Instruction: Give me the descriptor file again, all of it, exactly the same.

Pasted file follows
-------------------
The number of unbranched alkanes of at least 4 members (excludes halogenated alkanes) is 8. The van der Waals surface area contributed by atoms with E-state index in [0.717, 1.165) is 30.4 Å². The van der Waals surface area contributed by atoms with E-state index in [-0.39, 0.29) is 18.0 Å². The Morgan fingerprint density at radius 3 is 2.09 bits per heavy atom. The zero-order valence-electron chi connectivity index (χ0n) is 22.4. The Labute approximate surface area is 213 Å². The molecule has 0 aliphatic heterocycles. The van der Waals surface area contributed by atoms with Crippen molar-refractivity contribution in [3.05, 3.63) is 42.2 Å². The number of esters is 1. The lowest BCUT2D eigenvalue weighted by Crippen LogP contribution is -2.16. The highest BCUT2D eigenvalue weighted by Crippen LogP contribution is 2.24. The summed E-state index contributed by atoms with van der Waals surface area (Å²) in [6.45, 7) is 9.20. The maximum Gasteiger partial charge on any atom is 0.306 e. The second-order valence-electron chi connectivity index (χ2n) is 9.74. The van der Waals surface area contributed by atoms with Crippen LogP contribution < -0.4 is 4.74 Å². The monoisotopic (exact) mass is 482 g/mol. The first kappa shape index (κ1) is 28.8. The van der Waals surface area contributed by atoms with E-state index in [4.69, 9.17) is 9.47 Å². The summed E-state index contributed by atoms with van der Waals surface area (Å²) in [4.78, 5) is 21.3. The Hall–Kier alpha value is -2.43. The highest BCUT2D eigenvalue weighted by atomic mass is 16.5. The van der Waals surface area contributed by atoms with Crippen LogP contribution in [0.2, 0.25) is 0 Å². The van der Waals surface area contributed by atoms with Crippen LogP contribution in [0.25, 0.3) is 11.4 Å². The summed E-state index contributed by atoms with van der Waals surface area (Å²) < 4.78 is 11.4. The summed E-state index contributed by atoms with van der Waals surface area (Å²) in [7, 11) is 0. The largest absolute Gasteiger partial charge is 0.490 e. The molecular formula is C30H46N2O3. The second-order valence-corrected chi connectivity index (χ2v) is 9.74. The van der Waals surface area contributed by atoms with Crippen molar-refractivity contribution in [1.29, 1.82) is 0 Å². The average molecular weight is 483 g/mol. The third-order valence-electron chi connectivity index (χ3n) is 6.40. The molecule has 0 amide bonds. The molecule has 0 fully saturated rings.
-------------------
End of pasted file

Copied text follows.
The number of unbranched alkanes of at least 4 members (excludes halogenated alkanes) is 8. The van der Waals surface area contributed by atoms with E-state index in [0.717, 1.165) is 30.4 Å². The van der Waals surface area contributed by atoms with E-state index in [-0.39, 0.29) is 18.0 Å². The Morgan fingerprint density at radius 3 is 2.09 bits per heavy atom. The zero-order valence-electron chi connectivity index (χ0n) is 22.4. The Labute approximate surface area is 213 Å². The molecule has 0 aliphatic heterocycles. The van der Waals surface area contributed by atoms with Crippen molar-refractivity contribution in [3.05, 3.63) is 42.2 Å². The number of esters is 1. The lowest BCUT2D eigenvalue weighted by Crippen LogP contribution is -2.16. The highest BCUT2D eigenvalue weighted by Crippen LogP contribution is 2.24. The summed E-state index contributed by atoms with van der Waals surface area (Å²) in [6.45, 7) is 9.20. The maximum Gasteiger partial charge on any atom is 0.306 e. The second-order valence-electron chi connectivity index (χ2n) is 9.74. The van der Waals surface area contributed by atoms with Crippen LogP contribution < -0.4 is 4.74 Å². The monoisotopic (exact) mass is 482 g/mol. The first kappa shape index (κ1) is 28.8. The van der Waals surface area contributed by atoms with E-state index in [4.69, 9.17) is 9.47 Å². The summed E-state index contributed by atoms with van der Waals surface area (Å²) in [4.78, 5) is 21.3. The Hall–Kier alpha value is -2.43. The highest BCUT2D eigenvalue weighted by atomic mass is 16.5. The van der Waals surface area contributed by atoms with Crippen LogP contribution in [0.2, 0.25) is 0 Å². The van der Waals surface area contributed by atoms with Crippen LogP contribution in [0.25, 0.3) is 11.4 Å². The summed E-state index contributed by atoms with van der Waals surface area (Å²) < 4.78 is 11.4. The summed E-state index contributed by atoms with van der Waals surface area (Å²) in [7, 11) is 0. The largest absolute Gasteiger partial charge is 0.490 e. The molecular formula is C30H46N2O3. The second-order valence-corrected chi connectivity index (χ2v) is 9.74. The van der Waals surface area contributed by atoms with Crippen molar-refractivity contribution in [1.29, 1.82) is 0 Å². The average molecular weight is 483 g/mol. The third-order valence-electron chi connectivity index (χ3n) is 6.40. The molecule has 0 amide bonds. The molecule has 0 fully saturated rings.